As for interacting with other writers, it’s always fun to share notes about creative processes. These days, of course, the bane of every author’s life is marketing. And most of the time, we seem to be discussing marketing do’s and don’ts. Sigh!

What is your writing kryptonite? What was the hardest book / scene to write?

While I have enjoyed writing all my books, each one presented different challenges. I can sincerely say that I envy every author who says, ‘the book wrote itself’. I’m waiting for the day that happens to me. I do remember when I was writing my first book I was terrified at the thought of writing a love scene. :D

What was your very first book? How was your experience writing it? Is it published?

The Indian Tycoon’s Marriage Deal was the first book I wrote and it was published by Harlequin India. It was a great experience as it was the first time I was writing a mainstream romance.

What are you working on right now?

I am currently working on a web series which has lots of comedy and drama. And I am enjoying it thoroughly.

Are there any genres you would like to explore? What do you see yourself writing in the future?

I have written romantic-drama, chick-lit and romantic-suspense. I would love to write full blown thrillers and historical sagas—both for film and books.

Is there anything in your writing career which you would change if you get a chance?

Writing fiction was never really a career path for me. I have written screenplays not because someone was paying me to write them, but because I enjoyed writing them. And then before I knew it someone did commission me to write a script. Likewise, winning the Harlequin contest was a happy accident which led to the opportunity of writing a series of books. So, you never know how things will pan out. But hard work and positivity does ultimately pay off.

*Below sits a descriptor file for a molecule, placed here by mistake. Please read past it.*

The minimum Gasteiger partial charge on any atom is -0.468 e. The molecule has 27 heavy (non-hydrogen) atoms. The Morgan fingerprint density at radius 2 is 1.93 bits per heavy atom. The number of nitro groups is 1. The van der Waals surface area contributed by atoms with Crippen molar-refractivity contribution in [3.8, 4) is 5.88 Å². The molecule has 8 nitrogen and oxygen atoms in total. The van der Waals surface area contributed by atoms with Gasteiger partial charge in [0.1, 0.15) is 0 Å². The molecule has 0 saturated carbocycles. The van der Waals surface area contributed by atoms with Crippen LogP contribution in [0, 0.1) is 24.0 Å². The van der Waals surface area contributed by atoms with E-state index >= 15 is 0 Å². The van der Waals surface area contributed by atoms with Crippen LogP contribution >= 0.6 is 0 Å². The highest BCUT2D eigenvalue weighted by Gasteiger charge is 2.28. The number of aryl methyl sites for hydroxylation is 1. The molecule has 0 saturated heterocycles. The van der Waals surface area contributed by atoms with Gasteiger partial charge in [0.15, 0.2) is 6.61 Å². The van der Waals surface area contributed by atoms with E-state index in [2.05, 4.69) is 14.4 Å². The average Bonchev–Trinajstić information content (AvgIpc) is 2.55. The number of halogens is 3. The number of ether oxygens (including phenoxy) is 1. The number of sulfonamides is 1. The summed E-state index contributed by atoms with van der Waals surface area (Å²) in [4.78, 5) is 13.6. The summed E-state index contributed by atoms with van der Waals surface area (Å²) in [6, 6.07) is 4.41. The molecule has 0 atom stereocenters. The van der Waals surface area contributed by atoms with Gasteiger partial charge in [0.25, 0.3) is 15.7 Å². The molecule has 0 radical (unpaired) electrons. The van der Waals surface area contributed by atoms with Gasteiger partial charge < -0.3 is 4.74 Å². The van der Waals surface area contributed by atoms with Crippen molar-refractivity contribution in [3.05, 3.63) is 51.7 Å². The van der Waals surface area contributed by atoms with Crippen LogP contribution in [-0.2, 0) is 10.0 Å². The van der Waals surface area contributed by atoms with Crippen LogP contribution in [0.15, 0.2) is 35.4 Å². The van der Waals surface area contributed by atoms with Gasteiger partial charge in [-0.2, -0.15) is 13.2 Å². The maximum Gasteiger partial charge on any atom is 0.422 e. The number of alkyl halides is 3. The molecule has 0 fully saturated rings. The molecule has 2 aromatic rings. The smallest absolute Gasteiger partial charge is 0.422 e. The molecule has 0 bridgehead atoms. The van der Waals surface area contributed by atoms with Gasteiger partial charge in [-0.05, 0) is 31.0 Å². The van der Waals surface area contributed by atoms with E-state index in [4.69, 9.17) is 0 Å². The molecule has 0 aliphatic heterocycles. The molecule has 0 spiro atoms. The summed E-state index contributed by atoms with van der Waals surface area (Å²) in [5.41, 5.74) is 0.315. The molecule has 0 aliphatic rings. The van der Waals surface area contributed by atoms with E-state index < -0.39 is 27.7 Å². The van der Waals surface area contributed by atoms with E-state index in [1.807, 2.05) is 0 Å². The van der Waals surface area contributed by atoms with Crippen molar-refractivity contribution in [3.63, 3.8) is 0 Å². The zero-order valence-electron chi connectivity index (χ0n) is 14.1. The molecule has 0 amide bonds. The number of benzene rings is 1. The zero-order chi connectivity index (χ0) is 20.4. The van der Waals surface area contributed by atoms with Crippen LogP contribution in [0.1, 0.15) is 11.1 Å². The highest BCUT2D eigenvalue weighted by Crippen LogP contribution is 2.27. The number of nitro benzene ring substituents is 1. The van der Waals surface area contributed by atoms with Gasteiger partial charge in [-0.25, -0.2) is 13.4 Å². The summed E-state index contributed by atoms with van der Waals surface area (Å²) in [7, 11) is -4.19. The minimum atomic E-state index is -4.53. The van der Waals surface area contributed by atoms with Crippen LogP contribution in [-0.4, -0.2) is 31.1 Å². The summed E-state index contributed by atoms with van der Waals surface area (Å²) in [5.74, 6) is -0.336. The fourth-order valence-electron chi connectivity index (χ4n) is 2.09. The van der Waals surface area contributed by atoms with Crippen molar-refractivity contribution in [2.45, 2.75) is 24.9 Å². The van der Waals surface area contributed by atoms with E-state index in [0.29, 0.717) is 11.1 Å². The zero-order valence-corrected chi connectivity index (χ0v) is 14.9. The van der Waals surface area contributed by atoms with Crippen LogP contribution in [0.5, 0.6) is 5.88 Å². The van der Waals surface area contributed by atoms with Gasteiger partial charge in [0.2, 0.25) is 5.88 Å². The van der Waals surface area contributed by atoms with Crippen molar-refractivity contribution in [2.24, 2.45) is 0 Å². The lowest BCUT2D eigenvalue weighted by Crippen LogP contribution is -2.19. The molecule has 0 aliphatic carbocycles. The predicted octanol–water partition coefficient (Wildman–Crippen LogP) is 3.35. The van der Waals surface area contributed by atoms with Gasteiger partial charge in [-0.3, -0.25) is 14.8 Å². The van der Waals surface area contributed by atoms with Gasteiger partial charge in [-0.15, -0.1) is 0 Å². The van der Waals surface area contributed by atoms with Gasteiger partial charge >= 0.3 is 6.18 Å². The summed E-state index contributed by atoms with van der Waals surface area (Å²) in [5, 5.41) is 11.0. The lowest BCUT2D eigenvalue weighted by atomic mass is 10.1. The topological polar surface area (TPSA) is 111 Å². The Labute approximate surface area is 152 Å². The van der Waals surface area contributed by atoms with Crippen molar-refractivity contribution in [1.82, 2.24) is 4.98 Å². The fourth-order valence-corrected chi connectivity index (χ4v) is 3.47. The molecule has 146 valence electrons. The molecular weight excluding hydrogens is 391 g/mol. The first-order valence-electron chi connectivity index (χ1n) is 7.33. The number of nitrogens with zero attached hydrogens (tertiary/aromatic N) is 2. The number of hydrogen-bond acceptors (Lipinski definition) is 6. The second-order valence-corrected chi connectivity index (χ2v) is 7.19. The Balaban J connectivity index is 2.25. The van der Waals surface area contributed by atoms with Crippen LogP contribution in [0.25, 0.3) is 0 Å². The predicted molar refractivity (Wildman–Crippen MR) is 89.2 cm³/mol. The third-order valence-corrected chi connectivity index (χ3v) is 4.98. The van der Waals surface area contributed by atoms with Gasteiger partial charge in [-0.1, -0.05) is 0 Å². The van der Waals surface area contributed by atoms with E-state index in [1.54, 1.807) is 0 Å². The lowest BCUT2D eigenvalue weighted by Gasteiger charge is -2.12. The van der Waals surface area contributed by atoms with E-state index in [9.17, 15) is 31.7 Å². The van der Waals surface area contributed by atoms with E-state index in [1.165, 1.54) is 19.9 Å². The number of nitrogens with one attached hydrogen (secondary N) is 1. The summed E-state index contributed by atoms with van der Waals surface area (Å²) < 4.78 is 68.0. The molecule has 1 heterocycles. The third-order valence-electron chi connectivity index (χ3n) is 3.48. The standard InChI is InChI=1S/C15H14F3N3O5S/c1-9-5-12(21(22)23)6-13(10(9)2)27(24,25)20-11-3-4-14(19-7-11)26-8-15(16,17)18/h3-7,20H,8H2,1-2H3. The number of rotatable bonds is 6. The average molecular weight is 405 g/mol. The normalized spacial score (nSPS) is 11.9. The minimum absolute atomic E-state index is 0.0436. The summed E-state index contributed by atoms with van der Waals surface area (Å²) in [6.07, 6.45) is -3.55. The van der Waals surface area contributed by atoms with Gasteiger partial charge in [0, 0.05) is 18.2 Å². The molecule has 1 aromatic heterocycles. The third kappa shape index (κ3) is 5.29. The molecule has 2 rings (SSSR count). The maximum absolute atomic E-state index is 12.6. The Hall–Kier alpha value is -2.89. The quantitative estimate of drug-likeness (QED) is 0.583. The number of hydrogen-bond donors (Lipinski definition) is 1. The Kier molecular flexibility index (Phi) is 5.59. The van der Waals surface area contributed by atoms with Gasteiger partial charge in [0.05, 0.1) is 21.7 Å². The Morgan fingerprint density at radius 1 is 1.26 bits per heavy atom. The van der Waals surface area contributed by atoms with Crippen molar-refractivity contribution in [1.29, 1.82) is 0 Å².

So far we know you as a writer, tell us about Adite the reader? Your favourite book and author and genre? Books you would recommend to your readers?

As I said earlier, I grew up on a diet of mainstream commercial fiction. I also like reading non-fiction, particularly William Dalrymple and Malcolm Gladwell. There was a phase when I binge-read all of Dan Brown’s novels back to back over a period of two weeks. Amitava Ghosh, Jhumpa Lahiri and Robert Galbraith are among my favourite authors. I have recently discovered the works Bernhard Schlink—and I am devouring his books.

What would you like to say to the aspiring authors out there?

Read. Read. Read. To be a writer you need to be a voracious reader.

Any more information you would like to share with your readers?

If you happen to read any of my books, I would love to hear your opinion about them. Feel free to connect with me through my website (, Facebook page ( or twitter: @adite.


Thank you so much, Adite, for spending your valuable time with us. I loved knowing more about you and your books. And I hope to get to know your stories more in the future.

And guys, there is a special Valentine Day contest taking place at present. The last date is February 20. All you have to do is tweet your perfect V Day gift ideas with the #NoSafeZone hashtag and/or on her Facebook page: to win a signed copy of her book, No Safe zone. So hurry guys! The countdown has started!



  1. That is one in depth interview! Thanks for sharing Adite. I am off to read some more till I get inspired enough to write that book.

  2. Wow Adite.. I am hoping you write "full blown thrillers and historical sagas" soon. I love your writing style (I read Trouble has a New Name) but I have outgrown chick-lits.